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5.4. Conclusion and Future Work

Increasing evidence suggests that choice behaviour in real-world settings may be more guided by principles of bounded rationality as opposed to typically assumed fully rational, utility-maximizing principle. Moreover, many choices and decisions in real-world settings are context-dependent. Thus, people may simplify the decision problem by considering information selectively, limiting choice sets, using simplifying decision heuristics, etc. Under such circumstances, conventional rational choice models do not validly mimic the decision processes. To model both outcomes and processes of decision-making, this chapter proposed a modeling approach which incorporates attribute thresholds as the basic mechanism to model attribute representation. It has been shown that such a discrete cognitive representation has the generality to be the source of several decision heuristics, including the typical conjunctive, disjunctive and lexicographic rules, assuming that the overall judgment threshold varies with individual and contextual differences. This approach allows modeling unobservable decision heterogeneity involved in a single decision, for example, in the form of a latent-class specification. Furthermore, the choice of decision strategies is modeled, taking into account mental effort, risk perception and expected outcome as explanatory factors. It should be emphasized that in this case the logit form represents the functional relationship between probabilistic choices and input variables and is not derived from assumptions of utility-maximizing behaviour.

Two types of decision models are derived under the heterogeneous heuristic modeling framework: one models the satisficing decision; the other models the comparative decision. Both models are applied to a decision problem pertaining to pedestrian shopping behaviour and compared with conventional MNL. The results show that the proposed models may not be necessarily superior to conventional logit models in terms of model selection criteria due to the extra complexity related to modeling preference structure and heuristic selection. However, the new models suggest more interesting insights in the underlying decision processes. Inference can be made probabilistically whether a factor is used for the decision, the sequence of factor processing, the effort involved, the risk propensity and the outcome preference of the decision-maker, which together provide much richer information than what conventional utility-maximizing models can offer.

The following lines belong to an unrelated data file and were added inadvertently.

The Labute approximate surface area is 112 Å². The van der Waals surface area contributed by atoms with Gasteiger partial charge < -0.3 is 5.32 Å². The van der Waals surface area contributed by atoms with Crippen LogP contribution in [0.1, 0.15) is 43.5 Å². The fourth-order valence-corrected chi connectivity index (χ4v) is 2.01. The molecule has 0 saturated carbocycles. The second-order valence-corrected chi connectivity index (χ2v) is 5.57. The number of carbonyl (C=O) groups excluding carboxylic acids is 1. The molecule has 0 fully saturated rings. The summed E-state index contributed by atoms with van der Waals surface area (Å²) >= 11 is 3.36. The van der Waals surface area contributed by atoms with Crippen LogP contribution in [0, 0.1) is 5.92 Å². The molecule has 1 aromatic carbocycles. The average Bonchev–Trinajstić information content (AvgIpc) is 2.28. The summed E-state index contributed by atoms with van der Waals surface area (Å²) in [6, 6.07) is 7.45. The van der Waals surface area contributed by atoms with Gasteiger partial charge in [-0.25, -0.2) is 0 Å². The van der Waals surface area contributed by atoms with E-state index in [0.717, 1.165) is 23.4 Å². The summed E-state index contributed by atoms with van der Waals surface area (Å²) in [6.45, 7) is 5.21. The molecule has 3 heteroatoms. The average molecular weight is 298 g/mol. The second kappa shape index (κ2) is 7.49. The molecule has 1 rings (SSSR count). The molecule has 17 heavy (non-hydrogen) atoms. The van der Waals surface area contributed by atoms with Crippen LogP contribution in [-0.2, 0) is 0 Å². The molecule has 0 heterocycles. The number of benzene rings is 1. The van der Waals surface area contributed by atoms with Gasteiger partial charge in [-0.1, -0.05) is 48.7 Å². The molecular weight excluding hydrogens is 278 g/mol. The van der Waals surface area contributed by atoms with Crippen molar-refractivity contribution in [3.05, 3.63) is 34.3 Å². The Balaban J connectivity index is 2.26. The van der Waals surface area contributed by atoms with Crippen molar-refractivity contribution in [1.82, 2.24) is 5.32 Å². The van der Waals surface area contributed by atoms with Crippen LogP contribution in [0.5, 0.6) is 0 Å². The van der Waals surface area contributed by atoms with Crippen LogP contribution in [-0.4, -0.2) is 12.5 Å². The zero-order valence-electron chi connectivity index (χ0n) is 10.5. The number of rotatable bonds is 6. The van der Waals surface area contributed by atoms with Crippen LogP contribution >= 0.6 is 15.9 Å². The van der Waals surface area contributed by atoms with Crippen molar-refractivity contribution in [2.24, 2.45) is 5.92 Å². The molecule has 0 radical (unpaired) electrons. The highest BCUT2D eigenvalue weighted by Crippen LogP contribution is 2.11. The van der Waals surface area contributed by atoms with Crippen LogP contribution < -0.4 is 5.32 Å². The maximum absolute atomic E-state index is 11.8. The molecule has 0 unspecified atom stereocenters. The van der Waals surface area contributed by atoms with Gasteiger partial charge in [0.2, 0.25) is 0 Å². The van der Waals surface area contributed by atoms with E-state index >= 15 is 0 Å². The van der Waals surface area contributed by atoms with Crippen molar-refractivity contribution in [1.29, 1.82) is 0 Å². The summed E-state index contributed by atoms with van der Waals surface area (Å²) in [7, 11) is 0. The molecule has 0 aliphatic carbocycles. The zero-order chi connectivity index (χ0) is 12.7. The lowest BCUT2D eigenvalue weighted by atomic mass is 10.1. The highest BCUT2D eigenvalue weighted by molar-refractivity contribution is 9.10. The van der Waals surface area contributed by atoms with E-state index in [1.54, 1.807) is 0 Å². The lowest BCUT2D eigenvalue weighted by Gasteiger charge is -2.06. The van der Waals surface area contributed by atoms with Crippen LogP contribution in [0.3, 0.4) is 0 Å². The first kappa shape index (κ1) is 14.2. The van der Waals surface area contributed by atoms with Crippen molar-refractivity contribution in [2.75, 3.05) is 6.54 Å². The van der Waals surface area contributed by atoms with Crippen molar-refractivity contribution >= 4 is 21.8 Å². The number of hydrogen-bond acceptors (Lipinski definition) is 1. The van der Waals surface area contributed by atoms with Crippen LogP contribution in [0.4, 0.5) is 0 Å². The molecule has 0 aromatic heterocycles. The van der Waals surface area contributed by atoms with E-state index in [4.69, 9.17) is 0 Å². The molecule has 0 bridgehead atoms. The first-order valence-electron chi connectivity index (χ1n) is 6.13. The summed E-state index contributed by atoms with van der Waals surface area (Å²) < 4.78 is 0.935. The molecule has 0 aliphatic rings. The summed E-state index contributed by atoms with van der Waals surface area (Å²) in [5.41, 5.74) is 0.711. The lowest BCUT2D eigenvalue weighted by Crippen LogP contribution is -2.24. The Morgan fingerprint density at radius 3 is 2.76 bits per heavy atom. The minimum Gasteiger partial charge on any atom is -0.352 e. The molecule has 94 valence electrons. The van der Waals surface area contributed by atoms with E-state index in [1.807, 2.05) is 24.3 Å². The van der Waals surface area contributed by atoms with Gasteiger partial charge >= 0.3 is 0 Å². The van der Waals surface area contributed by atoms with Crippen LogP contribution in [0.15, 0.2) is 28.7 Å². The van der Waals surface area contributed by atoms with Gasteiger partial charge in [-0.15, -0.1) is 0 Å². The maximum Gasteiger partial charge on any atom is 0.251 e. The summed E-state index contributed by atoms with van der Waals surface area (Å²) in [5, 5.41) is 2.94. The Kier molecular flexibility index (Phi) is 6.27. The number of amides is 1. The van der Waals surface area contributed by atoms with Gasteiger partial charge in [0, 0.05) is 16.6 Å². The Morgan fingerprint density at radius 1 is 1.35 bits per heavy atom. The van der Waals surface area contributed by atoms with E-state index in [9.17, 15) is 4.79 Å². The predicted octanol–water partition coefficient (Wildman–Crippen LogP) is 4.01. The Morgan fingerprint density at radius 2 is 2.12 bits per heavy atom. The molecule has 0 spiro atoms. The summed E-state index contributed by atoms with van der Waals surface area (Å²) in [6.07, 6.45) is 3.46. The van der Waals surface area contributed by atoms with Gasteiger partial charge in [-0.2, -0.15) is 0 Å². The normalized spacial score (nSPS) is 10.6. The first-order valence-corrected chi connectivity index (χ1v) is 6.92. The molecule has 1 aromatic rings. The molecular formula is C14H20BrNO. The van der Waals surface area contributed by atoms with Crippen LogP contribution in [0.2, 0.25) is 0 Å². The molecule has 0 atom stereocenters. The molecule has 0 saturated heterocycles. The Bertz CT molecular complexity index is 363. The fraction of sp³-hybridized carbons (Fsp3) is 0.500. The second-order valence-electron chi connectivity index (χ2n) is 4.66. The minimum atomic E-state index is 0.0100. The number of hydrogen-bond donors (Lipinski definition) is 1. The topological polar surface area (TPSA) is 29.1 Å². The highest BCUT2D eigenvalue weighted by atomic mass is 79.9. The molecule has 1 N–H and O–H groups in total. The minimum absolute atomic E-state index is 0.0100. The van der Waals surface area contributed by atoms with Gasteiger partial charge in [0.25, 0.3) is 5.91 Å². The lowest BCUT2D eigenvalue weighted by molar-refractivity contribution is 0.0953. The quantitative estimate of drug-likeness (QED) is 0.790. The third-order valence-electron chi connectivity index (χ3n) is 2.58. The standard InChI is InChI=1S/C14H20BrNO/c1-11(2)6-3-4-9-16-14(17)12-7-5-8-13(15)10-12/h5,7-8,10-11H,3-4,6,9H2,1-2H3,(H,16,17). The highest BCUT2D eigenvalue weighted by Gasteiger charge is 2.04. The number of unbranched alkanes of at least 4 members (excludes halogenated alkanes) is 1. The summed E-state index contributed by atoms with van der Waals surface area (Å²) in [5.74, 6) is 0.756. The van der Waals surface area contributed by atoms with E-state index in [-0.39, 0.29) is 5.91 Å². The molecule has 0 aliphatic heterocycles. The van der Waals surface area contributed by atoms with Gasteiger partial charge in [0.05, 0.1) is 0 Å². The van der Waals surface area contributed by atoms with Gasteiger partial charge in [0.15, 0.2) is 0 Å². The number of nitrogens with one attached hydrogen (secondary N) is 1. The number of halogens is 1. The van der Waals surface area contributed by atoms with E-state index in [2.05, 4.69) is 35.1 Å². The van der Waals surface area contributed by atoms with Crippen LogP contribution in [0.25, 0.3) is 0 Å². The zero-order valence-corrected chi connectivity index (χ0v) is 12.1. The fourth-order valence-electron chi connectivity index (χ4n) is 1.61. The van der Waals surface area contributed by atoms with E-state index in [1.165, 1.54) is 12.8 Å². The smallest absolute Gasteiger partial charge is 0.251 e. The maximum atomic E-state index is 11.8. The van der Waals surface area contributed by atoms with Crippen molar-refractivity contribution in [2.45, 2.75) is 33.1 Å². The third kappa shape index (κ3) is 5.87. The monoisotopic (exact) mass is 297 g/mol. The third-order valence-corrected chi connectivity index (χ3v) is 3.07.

Understanding decision processes additional to outcomes is a promising research direction. A more developed model should take into account more contextual and socio-demographic factors in the heuristic selection part, which then can provide possibilities to answer the question of who making decisions in what context and how. Of course, these assumptions of information processing must be subject to empirical tests to validate the model. Some tests need carefully designed experiments to test the ability of the model to reveal the specific decision style under control. Objective measures such as mental effort and risk propensity should be devised as criteria for validating the proposed elements in the heuristic choice part.

 
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